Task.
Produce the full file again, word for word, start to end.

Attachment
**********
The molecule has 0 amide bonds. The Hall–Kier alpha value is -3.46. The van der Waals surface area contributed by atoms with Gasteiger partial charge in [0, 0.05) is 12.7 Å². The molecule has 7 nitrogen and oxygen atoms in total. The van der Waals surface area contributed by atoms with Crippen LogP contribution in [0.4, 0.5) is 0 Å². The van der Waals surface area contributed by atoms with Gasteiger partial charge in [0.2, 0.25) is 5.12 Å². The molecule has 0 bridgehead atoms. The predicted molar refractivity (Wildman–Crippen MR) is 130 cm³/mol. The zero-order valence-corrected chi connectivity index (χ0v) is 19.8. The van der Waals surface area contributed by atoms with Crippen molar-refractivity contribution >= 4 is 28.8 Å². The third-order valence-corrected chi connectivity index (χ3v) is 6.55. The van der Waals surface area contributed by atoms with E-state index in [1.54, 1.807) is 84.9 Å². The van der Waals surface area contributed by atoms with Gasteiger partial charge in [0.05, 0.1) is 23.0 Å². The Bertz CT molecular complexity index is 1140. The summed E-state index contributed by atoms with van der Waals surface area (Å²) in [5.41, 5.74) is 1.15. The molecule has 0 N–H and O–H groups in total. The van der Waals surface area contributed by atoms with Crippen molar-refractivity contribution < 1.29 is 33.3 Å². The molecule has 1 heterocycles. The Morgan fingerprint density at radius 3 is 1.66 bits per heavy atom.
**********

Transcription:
The molecule has 0 amide bonds. The Hall–Kier alpha value is -3.46. The van der Waals surface area contributed by atoms with Gasteiger partial charge in [0, 0.05) is 12.7 Å². The molecule has 7 nitrogen and oxygen atoms in total. The van der Waals surface area contributed by atoms with Crippen LogP contribution in [0.4, 0.5) is 0 Å². The van der Waals surface area contributed by atoms with Gasteiger partial charge in [0.2, 0.25) is 5.12 Å². The molecule has 0 bridgehead atoms. The predicted molar refractivity (Wildman–Crippen MR) is 130 cm³/mol. The zero-order valence-corrected chi connectivity index (χ0v) is 19.8. The van der Waals surface area contributed by atoms with Crippen molar-refractivity contribution >= 4 is 28.8 Å². The third-order valence-corrected chi connectivity index (χ3v) is 6.55. The van der Waals surface area contributed by atoms with E-state index in [1.54, 1.807) is 84.9 Å². The van der Waals surface area contributed by atoms with Gasteiger partial charge in [0.05, 0.1) is 23.0 Å². The Bertz CT molecular complexity index is 1140. The summed E-state index contributed by atoms with van der Waals surface area (Å²) in [5.41, 5.74) is 1.15. The molecule has 0 N–H and O–H groups in total. The van der Waals surface area contributed by atoms with Crippen molar-refractivity contribution < 1.29 is 33.3 Å². The molecule has 1 heterocycles. The Morgan fingerprint density at radius 3 is 1.66 bits per heavy atom.